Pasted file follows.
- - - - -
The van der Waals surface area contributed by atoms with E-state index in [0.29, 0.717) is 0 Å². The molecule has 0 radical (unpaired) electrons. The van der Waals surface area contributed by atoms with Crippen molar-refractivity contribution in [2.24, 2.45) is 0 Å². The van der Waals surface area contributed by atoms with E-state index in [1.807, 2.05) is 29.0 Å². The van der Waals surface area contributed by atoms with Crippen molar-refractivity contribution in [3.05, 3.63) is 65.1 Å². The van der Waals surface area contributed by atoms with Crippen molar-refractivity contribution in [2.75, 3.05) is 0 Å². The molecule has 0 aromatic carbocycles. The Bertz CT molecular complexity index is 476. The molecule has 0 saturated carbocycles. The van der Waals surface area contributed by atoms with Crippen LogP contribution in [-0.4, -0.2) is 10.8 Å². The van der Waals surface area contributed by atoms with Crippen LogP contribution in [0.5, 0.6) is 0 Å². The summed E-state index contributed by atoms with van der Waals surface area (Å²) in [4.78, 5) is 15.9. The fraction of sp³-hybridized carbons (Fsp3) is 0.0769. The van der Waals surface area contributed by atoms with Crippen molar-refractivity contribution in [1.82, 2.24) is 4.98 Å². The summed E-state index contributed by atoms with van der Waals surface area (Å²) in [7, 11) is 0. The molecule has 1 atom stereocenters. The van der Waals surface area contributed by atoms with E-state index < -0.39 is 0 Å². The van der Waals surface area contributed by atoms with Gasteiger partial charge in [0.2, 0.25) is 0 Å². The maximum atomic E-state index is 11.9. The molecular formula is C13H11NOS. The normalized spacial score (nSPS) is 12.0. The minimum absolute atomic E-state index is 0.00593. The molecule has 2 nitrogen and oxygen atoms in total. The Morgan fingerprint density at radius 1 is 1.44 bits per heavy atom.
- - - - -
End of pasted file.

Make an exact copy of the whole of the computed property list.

The van der Waals surface area contributed by atoms with E-state index in [0.29, 0.717) is 0 Å². The molecule has 0 radical (unpaired) electrons. The van der Waals surface area contributed by atoms with Crippen molar-refractivity contribution in [2.24, 2.45) is 0 Å². The van der Waals surface area contributed by atoms with E-state index in [1.807, 2.05) is 29.0 Å². The van der Waals surface area contributed by atoms with Crippen molar-refractivity contribution in [3.05, 3.63) is 65.1 Å². The van der Waals surface area contributed by atoms with Crippen molar-refractivity contribution in [2.75, 3.05) is 0 Å². The molecule has 0 aromatic carbocycles. The Bertz CT molecular complexity index is 476. The molecule has 0 saturated carbocycles. The van der Waals surface area contributed by atoms with Crippen LogP contribution in [-0.4, -0.2) is 10.8 Å². The van der Waals surface area contributed by atoms with Crippen LogP contribution in [0.5, 0.6) is 0 Å². The summed E-state index contributed by atoms with van der Waals surface area (Å²) in [4.78, 5) is 15.9. The fraction of sp³-hybridized carbons (Fsp3) is 0.0769. The van der Waals surface area contributed by atoms with Crippen molar-refractivity contribution in [1.82, 2.24) is 4.98 Å². The summed E-state index contributed by atoms with van der Waals surface area (Å²) in [7, 11) is 0. The molecule has 1 atom stereocenters. The van der Waals surface area contributed by atoms with E-state index < -0.39 is 0 Å². The van der Waals surface area contributed by atoms with Gasteiger partial charge in [0.2, 0.25) is 0 Å². The maximum atomic E-state index is 11.9. The molecular formula is C13H11NOS. The normalized spacial score (nSPS) is 12.0. The minimum absolute atomic E-state index is 0.00593. The molecule has 2 nitrogen and oxygen atoms in total. The Morgan fingerprint density at radius 1 is 1.44 bits per heavy atom.